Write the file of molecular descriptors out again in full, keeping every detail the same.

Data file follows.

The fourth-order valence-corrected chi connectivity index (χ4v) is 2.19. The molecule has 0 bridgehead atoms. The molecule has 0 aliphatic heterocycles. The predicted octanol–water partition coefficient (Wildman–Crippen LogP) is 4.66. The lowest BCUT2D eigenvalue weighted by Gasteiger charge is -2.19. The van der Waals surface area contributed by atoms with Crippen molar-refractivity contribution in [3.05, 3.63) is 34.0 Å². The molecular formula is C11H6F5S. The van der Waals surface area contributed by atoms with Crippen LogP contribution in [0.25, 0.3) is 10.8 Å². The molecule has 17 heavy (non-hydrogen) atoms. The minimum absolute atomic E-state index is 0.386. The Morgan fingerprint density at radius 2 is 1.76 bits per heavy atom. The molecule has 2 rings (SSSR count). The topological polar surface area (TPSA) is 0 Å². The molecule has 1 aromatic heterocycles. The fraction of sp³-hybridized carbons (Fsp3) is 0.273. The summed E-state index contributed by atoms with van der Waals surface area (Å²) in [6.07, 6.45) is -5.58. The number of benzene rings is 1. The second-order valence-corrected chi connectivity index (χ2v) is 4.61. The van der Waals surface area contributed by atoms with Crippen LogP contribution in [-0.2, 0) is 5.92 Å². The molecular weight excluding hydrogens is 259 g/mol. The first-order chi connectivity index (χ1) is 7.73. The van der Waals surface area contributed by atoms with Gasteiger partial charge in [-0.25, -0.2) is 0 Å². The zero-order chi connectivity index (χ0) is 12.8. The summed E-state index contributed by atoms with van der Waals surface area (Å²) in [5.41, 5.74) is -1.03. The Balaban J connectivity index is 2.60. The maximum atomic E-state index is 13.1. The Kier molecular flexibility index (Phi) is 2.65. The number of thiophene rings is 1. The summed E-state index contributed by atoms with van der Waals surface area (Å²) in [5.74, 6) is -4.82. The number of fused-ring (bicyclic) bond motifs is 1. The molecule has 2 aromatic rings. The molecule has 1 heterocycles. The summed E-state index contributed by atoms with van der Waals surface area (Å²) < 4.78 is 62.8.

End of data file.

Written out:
The fourth-order valence-corrected chi connectivity index (χ4v) is 2.19. The molecule has 0 bridgehead atoms. The molecule has 0 aliphatic heterocycles. The predicted octanol–water partition coefficient (Wildman–Crippen LogP) is 4.66. The lowest BCUT2D eigenvalue weighted by Gasteiger charge is -2.19. The van der Waals surface area contributed by atoms with Crippen molar-refractivity contribution in [3.05, 3.63) is 34.0 Å². The molecular formula is C11H6F5S. The van der Waals surface area contributed by atoms with Crippen LogP contribution in [0.25, 0.3) is 10.8 Å². The molecule has 17 heavy (non-hydrogen) atoms. The minimum absolute atomic E-state index is 0.386. The Morgan fingerprint density at radius 2 is 1.76 bits per heavy atom. The molecule has 2 rings (SSSR count). The topological polar surface area (TPSA) is 0 Å². The molecule has 1 aromatic heterocycles. The fraction of sp³-hybridized carbons (Fsp3) is 0.273. The summed E-state index contributed by atoms with van der Waals surface area (Å²) in [6.07, 6.45) is -5.58. The number of benzene rings is 1. The second-order valence-corrected chi connectivity index (χ2v) is 4.61. The van der Waals surface area contributed by atoms with Crippen LogP contribution in [-0.2, 0) is 5.92 Å². The molecular weight excluding hydrogens is 259 g/mol. The first-order chi connectivity index (χ1) is 7.73. The van der Waals surface area contributed by atoms with Gasteiger partial charge in [-0.25, -0.2) is 0 Å². The zero-order chi connectivity index (χ0) is 12.8. The summed E-state index contributed by atoms with van der Waals surface area (Å²) in [5.41, 5.74) is -1.03. The Balaban J connectivity index is 2.60. The maximum atomic E-state index is 13.1. The Kier molecular flexibility index (Phi) is 2.65. The number of thiophene rings is 1. The summed E-state index contributed by atoms with van der Waals surface area (Å²) in [5.74, 6) is -4.82. The number of fused-ring (bicyclic) bond motifs is 1. The molecule has 2 aromatic rings. The molecule has 1 heterocycles. The summed E-state index contributed by atoms with van der Waals surface area (Å²) < 4.78 is 62.8.